In 1976, in celebration both of the United States Bicentennial and over 200 years of Jewish history in Montgomery, Beth Or, Agudath Israel, and Etz Ahayem presented the state of Alabama with a Torah scroll that had been used by the state’s Jews under 18th century French rule. This Torah scroll has remained on display in the state capital into the 21st century.

Rabbi Cynthia Culpepper became the first full-time rabbi to serve in Alabama when she was hired by Agudath Israel in 1995.

 

Anniston, AL

Anniston

A city and seat of Calhoun County in Alabama, United States

The Jewish community was established after Leon Ullman, a merchant from Talladega, Alabama, moved his business to Anniston. In 1884, along with his brothers, Leopold, August, Abe, and Solomon, he opened Ullman Brothers on Noble Street, the main street of the city. They were followed by other German Jews who identified the business opportunities the developing town offered during the second half of the 19th century, particularly after Anniston was connected to the railroad network in 1883. Joseph Saks, Adolph Adler, and Anselm Sterne and other Jews soon operated thriving businesses.

In 1888 the growing number of Jews in Anniston enabled the establishment of a congregation. Henrietta Sterne, the wife of Anselm Sterne, who came from Albany, GA, where she ran the local Jewish school, opened a similar one in Anniston in 1889. Anselm and Henrietta Sterne, influential members of the congregation, were instrumental in establishing The Ladies Hebrew Benevolent Society, a charitable organization that was open in 1890 with Henrietta Sterne as its first president. She held this position until her death in 1915.

During the first years of Jewish settlement in Anniston the prayers were conducted in private homes or halls. The Ladies Hebrew Benevolent Society led the efforts for the opening of a synagogue in Anniston. In 1891 the land at the corner of Quintard Avenue and Thirteenth Street was purchased, and two years later, on December 8, 1893, Beth El temple was officially inaugurated in the presence of Rabbi Max Heller, the distinguished Reform Jewish rabbi from New Orleans. Upon his return to Louisiana, Rabbi Heller sent the congregation a Bible, which still rests on the bimah, and the Ladies Hebrew Benevolent Society sent the rabbi’s wife a piece of their “fancy work.”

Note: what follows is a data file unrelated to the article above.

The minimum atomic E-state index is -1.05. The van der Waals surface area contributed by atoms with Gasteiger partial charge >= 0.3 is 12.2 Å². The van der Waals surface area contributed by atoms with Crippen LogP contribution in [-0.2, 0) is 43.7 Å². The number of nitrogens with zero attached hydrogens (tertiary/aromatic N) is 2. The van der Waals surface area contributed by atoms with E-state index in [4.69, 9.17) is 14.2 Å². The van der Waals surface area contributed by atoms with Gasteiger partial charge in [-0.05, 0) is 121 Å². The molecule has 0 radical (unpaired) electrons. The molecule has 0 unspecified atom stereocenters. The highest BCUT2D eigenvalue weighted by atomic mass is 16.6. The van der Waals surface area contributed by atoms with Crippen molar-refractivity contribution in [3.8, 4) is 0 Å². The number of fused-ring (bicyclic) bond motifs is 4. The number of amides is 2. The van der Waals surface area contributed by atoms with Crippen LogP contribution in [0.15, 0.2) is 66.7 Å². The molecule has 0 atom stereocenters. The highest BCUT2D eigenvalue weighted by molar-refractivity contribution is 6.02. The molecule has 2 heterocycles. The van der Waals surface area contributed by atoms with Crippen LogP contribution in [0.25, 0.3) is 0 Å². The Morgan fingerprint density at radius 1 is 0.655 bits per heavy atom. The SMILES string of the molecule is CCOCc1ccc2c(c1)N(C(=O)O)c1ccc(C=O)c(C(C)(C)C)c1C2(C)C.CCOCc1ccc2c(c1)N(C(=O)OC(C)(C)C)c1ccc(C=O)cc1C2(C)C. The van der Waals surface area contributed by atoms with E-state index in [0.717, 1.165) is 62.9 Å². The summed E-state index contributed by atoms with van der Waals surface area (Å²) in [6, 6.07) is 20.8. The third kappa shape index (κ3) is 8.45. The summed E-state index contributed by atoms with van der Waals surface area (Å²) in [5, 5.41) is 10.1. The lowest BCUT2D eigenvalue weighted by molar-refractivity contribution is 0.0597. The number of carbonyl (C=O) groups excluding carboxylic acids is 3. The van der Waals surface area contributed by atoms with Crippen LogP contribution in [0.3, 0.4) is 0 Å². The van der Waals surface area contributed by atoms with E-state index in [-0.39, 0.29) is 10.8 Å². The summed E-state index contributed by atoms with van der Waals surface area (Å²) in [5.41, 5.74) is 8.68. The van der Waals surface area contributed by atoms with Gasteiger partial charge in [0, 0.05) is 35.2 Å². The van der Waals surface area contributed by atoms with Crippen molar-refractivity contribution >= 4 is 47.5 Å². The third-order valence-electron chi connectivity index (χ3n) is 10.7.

The women’s charitable association continued to gather the funds that ultimately allowed for the furbishing of the temple and its maintenance. In 1907 the temple was presented to the congregation. Beth El of Anniston is the oldest building in Alabama continuously and currently being used for Jewish worship.

Leon Ullman served as the first leader of the congregation. He was followed by Joseph Saks and Anselm Sterne. Joseph Saks, for whom the community of Saks just outside the city of Anniston was named, served as president for more than two decades. In 1900 Anselm Sterne arranged for a student rabbi from the Hebrew Union College to officiate at High Holy Days services. Student rabbis were employed for most of the next eight decades, leading only the High Holy Days services. Only in mid-1950s a student rabbi also began to visit the congregation once and then twice a month. Rabbis from out of town performed at weddings, funerals, confirmations, and bar mitzvah ceremonies.

Harry Shiretzki, the Jewish police chief of Anniston, was murdered by the owner of an illegal moonshining operation during a raid on the business in 1924.

Before and after WW II, a number of Jewish refugees and then Holocaust survivors settled in Anniston.

Given the Jewish support to the Civil Rights movement of the late 1950s and early 1960s, the Jews of Anniston were occasionally threatened by white supremacist groups like the Ku Klux Klan.

Over the years the congregation has grown as new members moved into the community and congregants married and downturns in its membership as older congregants have passed away and their children have moved to communities with more economic and social opportunities.

The building of the temple was enlarged with the additions of a community room, religious classrooms, and a library. In 1985, Temple Beth-El, a building in the Romanesque Revival style, was included in the National Register of Historic Places (NRHP) – The United States federal government’s official list of buildings of historical significance.